At this point, you may be thinking, But what about original sin? In Genesis 3, when Adam and Eve disobeyed God and ate the forbidden fruit, sin entered the world. Did that change our essence? Did sin erase the image of God in us?

Well, what does the Bible have to say about the imago Dei after the fall?

Genesis 5:1 says, “This is the written account of Adam’s family line. When God created mankind, he made them in the likeness of God. He created them male and female and blessed them.

When talking about why murder is wrong, in Genesis 9:6, God said, “Whoever sheds human blood, by humans his blood will be shed, for God made humans in his image.

In the New Testament, when talking about how difficult it is to control the tongue, James 3:9 says, “With the tongue we praise our Lord and Father, and with it we curse human beings, who have been made in God’s likeness.

Sin fractured our identities, marred the imago Dei in us, but it did not erase it. Even in our brokenness, we still bear the image of God!

This is the tension we live with: In our essence, we are bearers of the image of God. And at the same time, we live in a fallen world, impacted by sin. And because of that, Romans 3:23 says “…for all have sinned and fall short of the glory of God…” We don’t live up to our potential as image bearers. 

But God has not given up on us. He invites us to follow Him and partner with the Holy Spirit in His transformative work in our lives.

And like a masterpiece painting that has become cracked, weathered, and faded, we’re still a masterpiece. And God, the master Creator and artist who loves His creation deeply, can restore what has been marred to once again look like the image He created us to bear.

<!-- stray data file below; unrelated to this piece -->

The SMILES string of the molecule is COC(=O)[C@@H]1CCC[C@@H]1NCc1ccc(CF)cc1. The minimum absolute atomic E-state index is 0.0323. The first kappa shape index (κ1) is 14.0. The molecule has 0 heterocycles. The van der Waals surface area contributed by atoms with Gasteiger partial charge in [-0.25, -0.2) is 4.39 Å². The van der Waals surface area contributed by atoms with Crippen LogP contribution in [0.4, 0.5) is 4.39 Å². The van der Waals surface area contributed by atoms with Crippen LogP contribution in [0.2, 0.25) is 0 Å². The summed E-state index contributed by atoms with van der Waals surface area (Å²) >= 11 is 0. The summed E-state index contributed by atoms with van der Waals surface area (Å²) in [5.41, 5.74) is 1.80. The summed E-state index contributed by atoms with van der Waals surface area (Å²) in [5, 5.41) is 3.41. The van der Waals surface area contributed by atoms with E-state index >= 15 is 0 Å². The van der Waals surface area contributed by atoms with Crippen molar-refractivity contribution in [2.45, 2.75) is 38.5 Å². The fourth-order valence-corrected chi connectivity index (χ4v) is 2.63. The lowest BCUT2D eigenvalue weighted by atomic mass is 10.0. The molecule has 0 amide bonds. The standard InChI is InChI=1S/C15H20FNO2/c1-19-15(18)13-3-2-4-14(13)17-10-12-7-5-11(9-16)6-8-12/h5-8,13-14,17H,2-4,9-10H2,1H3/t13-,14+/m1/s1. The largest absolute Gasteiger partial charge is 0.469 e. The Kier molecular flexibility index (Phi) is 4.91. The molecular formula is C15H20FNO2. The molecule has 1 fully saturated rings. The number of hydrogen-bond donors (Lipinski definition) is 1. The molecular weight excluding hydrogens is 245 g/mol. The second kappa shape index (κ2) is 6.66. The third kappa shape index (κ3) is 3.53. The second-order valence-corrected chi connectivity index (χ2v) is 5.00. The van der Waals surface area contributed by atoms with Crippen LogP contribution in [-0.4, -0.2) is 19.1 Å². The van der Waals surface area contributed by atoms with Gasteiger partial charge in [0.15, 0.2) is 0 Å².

Before I continue, I’d like to speak from my heart. The past 18 months have been difficult for all of us. In many ways we deeply feel the pain of living in a fallen world. One way is in the racial divisions that have been brought into the light. Some of you in this room may feel like your dignity and worth or the dignity and worth of your children have been torn down. Maybe you’re carrying the wounds of trauma and you feel emotionally exhausted this evening. If that’s you, I invite you to find me later—or message me—and I’d like to personally take the time to give space for what you’re experiencing. 

And for all of us in this room—or everyone reading this blog—I exhort you: Let us practice and model to a hurting and broken world what it looks like to see and value the imago Dei in ourselves and in others.


Now, let’s talk about Jesus.

There is only one person in all the world and history who has ever completely and perfectly borne the image of God. His name is Jesus. 

Colossians 1:15 (CSB) says,

He is the image of the invisible God,

the firstborn over all creation.

I love how plainly The Kingdom New Testament Translation, by N. T. Wright, says it:

“He is the image of God…”

Diane Chandler wrote, “…Jesus is the perfect image that humankind lost during the fall but through whom humankind now is alive with potential for restoration through redemption and is capable of holistic growth into the image of Christ.” (from Christian Spiritual Formation)

Romans 8:29 talks about how we’re to be “conformed to the image of [God’s] son.”

And 2 Corinthians 3:18 says, “We all, with unveiled faces, are looking as in a mirror at the glory of the Lord and are being transformed into the same image from glory to glory…”